If all goes well, within a few months you should have multiple lime twisters sprouting all over your yard!
Lime twister sedum care information
This herbaceous perennial is grown for its colorful foliage, which turns bright red in autumn. Full sun to partial shade and well-drained soil is preferred by Lime twister sedum.
Sow seeds indoors in late winter or outdoors after frost danger has passed. Space plants 6 to 12 inches apart in full sun to part shade. Plants can be divided every 2 to 3 years or propagated from cuttings taken in spring or summer, also spaced 6 to 12 inches apart.
Lime twister sedum prefers full sun to light shade. Look for at least 4 hours of direct sunlight per day. The variety name Sunsparkler is derived from its sun-loving nature, which makes it a great choice for full-sun gardens in hot climates where most other plants would wither and die. Too much shade can lead to leggy growth and not enough flowering.
Before planting, you need to prepare a home for your new succulent. The potting mix should be very well-draining and fast-draining. An easy, inexpensive option is to use a combination of half sand and half perlite (make sure it’s not soilless!).
If you can’t find perlite at your local nursery or garden center, you can also add in some expanded shale or gravel. These materials will help with drainage and aeration. You want something that looks like soil but doesn’t stick to your hands when you squeeze it.
Use about 1 part soil/potting mix to 2 parts water by volume when watering your plants from now on. I recommend using filtered water if possible as chlorine and other chemicals can harm succulents over time.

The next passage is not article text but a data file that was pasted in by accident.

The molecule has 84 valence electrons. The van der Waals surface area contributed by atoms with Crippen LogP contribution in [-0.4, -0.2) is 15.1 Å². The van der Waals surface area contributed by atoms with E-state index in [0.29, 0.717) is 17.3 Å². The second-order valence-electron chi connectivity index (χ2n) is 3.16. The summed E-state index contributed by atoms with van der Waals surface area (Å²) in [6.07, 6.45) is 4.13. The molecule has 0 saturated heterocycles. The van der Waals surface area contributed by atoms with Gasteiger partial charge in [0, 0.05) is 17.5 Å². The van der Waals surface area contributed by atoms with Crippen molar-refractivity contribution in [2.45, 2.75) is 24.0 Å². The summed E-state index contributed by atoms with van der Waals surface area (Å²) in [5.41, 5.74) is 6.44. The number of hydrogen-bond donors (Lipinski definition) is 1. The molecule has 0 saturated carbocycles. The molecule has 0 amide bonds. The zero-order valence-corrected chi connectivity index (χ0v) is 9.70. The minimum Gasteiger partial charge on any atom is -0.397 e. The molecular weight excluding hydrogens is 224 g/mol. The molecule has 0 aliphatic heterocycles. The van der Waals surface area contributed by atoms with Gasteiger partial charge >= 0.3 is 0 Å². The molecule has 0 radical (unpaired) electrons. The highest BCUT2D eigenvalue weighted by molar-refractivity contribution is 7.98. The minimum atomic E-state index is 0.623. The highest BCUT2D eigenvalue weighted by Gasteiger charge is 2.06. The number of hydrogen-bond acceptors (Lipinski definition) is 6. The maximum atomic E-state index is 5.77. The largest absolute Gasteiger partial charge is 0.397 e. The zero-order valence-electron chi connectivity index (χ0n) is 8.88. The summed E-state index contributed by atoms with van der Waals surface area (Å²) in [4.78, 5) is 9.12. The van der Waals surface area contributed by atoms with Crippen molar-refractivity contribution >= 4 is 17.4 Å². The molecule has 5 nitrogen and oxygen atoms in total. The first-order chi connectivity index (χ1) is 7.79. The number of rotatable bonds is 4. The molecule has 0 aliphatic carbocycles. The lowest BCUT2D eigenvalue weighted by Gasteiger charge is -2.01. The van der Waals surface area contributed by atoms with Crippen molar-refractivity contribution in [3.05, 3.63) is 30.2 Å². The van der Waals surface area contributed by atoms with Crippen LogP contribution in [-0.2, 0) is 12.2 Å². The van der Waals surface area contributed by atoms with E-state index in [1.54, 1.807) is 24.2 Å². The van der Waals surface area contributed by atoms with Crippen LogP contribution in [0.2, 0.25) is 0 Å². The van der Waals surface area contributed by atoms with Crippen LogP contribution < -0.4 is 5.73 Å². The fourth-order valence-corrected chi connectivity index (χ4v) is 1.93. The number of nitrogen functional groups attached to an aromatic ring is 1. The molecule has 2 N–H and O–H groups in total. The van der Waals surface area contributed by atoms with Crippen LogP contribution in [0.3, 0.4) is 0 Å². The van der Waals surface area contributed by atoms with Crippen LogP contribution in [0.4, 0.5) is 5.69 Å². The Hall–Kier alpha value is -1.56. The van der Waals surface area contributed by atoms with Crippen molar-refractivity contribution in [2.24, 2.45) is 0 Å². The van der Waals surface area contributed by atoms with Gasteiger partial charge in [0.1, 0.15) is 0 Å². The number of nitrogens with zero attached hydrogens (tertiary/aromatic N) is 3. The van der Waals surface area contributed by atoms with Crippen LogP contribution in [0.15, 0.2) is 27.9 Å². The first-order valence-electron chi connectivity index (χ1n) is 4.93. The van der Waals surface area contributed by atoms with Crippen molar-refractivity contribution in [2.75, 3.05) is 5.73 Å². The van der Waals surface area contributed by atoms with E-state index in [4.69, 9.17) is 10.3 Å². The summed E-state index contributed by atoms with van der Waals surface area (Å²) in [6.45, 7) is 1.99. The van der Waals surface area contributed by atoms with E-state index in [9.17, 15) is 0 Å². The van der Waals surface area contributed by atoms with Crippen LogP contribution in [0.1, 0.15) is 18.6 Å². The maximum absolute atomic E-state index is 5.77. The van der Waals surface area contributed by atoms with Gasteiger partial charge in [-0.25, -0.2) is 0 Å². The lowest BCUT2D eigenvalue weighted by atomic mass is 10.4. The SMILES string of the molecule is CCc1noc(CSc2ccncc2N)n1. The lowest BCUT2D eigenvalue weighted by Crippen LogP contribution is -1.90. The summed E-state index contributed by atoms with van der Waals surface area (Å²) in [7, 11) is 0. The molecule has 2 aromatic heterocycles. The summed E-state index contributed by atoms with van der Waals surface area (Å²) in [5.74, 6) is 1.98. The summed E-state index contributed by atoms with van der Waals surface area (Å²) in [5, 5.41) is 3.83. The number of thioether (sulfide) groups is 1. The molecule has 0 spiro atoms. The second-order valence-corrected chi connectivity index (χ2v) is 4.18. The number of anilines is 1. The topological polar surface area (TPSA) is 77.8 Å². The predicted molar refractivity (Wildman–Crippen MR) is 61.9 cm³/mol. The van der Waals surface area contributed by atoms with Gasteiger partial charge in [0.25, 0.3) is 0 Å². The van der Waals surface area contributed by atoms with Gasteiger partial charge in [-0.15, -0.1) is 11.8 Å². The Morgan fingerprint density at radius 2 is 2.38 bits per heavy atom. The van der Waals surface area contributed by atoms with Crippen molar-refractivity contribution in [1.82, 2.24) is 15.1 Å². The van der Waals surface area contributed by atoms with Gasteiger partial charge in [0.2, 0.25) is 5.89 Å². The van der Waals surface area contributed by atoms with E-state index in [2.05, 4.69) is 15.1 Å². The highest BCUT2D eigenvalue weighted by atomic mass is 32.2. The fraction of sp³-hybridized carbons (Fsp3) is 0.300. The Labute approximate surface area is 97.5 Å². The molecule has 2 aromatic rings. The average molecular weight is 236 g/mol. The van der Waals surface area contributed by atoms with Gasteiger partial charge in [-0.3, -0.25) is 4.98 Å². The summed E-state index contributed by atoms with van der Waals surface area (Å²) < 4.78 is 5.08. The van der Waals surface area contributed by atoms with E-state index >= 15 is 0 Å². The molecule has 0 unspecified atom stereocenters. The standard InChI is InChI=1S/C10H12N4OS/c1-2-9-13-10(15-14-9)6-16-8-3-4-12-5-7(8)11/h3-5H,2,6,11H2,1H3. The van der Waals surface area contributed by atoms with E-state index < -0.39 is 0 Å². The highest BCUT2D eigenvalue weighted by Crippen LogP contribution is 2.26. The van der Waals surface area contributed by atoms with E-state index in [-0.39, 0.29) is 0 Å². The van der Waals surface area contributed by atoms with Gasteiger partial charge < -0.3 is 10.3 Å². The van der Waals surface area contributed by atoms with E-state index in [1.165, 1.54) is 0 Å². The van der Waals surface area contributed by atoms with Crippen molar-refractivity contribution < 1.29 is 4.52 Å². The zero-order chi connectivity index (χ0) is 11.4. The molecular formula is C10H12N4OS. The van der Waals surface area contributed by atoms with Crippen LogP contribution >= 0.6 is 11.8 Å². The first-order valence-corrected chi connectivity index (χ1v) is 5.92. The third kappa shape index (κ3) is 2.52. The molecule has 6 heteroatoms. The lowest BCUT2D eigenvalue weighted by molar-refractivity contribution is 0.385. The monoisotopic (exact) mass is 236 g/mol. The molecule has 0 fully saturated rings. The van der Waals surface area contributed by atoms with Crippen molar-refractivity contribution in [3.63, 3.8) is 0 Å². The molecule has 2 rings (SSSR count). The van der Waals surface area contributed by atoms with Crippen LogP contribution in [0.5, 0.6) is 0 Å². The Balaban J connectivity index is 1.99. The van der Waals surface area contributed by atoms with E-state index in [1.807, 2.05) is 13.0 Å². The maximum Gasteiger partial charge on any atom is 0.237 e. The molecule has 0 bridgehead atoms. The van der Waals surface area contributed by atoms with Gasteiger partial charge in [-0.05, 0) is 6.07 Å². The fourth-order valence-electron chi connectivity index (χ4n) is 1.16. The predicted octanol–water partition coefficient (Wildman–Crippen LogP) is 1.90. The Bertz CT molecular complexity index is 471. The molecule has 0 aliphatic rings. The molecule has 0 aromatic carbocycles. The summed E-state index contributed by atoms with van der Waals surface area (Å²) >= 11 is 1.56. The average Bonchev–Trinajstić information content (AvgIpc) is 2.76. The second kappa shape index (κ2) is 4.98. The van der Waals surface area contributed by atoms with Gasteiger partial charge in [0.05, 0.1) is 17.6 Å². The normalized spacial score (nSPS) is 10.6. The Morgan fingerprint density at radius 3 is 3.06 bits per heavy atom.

Water Lime twister sedum regularly in containers. For best results, water when the potting mix is dry to a depth of 1-2 inches. Allow the top few inches of soil to dry before watering again, especially during hot weather or when your plant is under strong light or high wind conditions.
Plants may be watered with either drip irrigation, soaker hoses, or micro-sprinklers. Avoid overhead watering if possible as it can cause stem and root rot problems.
Feed Lime twister sedum once every two weeks throughout spring and summer with a high-nitrogen fertilizer, such as 20-20-20. Apply at half strength for young plants, increasing by 25 percent each week until you’re feeding it full strength to established plants.
The frequency can vary slightly in fall and winter, depending on how warm your home is kept.
Keep plants growing well by maintaining a temperature between 55°F and 70°F. You’ll need to monitor your location for these ideal temperatures, as it will vary greatly based on where you live.
It can take longer to germinate seeds in colder conditions, so if you’re starting with cool soil, start earlier with higher temperatures. Use grow lights if necessary and keep a thermometer nearby to check temperatures frequently.
When humidity levels are high, water droplets form a film on leaves. In dry times, these water drops act as magnifying glasses for sunlight, singeing, and scorching leaves. That’s why it’s crucial to keep up on watering in humid weather.
The ideal humidity range for your Lime twister sedum is between 40 and 60 percent. If you live in a dry climate, you may need to water more often to keep your plant’s soil moist. Monitor leaves for signs of scorching or browning, which can be an indication that it’s time to water.
Plants respond to pruning by producing more flowers and foliage. This is because once a plant is pruned, it can devote its energy to growing rather than dealing with extra growth. Pruning shrubs in your landscape will also keep them healthy.